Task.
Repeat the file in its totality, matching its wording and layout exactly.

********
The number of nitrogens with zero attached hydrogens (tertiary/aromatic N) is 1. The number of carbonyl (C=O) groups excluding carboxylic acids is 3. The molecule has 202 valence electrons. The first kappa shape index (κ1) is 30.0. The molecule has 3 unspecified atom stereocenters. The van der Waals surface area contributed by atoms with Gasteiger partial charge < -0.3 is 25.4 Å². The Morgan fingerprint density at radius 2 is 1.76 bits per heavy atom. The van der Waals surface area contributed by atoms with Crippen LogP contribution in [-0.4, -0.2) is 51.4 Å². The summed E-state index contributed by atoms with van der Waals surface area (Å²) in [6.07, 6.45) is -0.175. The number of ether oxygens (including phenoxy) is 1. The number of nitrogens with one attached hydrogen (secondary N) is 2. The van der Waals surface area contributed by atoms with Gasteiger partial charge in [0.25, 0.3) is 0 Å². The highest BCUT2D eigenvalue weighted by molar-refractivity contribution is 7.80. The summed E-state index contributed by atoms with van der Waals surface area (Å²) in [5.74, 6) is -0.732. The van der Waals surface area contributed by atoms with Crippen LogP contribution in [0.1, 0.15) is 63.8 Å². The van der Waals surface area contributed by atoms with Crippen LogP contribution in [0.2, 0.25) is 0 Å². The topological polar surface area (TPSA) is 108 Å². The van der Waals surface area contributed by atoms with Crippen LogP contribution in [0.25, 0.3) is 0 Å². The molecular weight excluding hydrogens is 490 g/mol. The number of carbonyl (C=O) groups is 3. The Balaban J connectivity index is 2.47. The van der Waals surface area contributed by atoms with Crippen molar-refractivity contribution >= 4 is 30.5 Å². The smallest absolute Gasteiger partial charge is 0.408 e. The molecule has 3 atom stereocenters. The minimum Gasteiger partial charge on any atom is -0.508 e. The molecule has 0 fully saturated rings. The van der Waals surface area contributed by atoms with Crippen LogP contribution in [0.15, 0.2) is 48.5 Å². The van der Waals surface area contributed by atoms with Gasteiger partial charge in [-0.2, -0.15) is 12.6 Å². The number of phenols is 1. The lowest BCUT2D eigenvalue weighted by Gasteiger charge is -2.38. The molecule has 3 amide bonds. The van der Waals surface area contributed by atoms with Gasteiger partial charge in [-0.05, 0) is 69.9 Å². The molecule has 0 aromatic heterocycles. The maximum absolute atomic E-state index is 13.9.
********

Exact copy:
The number of nitrogens with zero attached hydrogens (tertiary/aromatic N) is 1. The number of carbonyl (C=O) groups excluding carboxylic acids is 3. The molecule has 202 valence electrons. The first kappa shape index (κ1) is 30.0. The molecule has 3 unspecified atom stereocenters. The van der Waals surface area contributed by atoms with Gasteiger partial charge < -0.3 is 25.4 Å². The Morgan fingerprint density at radius 2 is 1.76 bits per heavy atom. The van der Waals surface area contributed by atoms with Crippen LogP contribution in [-0.4, -0.2) is 51.4 Å². The summed E-state index contributed by atoms with van der Waals surface area (Å²) in [6.07, 6.45) is -0.175. The number of ether oxygens (including phenoxy) is 1. The number of nitrogens with one attached hydrogen (secondary N) is 2. The van der Waals surface area contributed by atoms with Gasteiger partial charge in [0.25, 0.3) is 0 Å². The highest BCUT2D eigenvalue weighted by molar-refractivity contribution is 7.80. The summed E-state index contributed by atoms with van der Waals surface area (Å²) in [5.74, 6) is -0.732. The van der Waals surface area contributed by atoms with Crippen LogP contribution in [0.1, 0.15) is 63.8 Å². The van der Waals surface area contributed by atoms with Crippen LogP contribution in [0.2, 0.25) is 0 Å². The topological polar surface area (TPSA) is 108 Å². The van der Waals surface area contributed by atoms with Crippen LogP contribution in [0.25, 0.3) is 0 Å². The molecular weight excluding hydrogens is 490 g/mol. The number of carbonyl (C=O) groups is 3. The Balaban J connectivity index is 2.47. The van der Waals surface area contributed by atoms with Crippen molar-refractivity contribution >= 4 is 30.5 Å². The smallest absolute Gasteiger partial charge is 0.408 e. The molecule has 3 atom stereocenters. The minimum Gasteiger partial charge on any atom is -0.508 e. The molecule has 0 fully saturated rings. The van der Waals surface area contributed by atoms with Crippen LogP contribution in [0.15, 0.2) is 48.5 Å². The van der Waals surface area contributed by atoms with Gasteiger partial charge in [-0.2, -0.15) is 12.6 Å². The number of phenols is 1. The lowest BCUT2D eigenvalue weighted by Gasteiger charge is -2.38. The molecule has 3 amide bonds. The van der Waals surface area contributed by atoms with Gasteiger partial charge in [-0.05, 0) is 69.9 Å². The molecule has 0 aromatic heterocycles. The maximum absolute atomic E-state index is 13.9.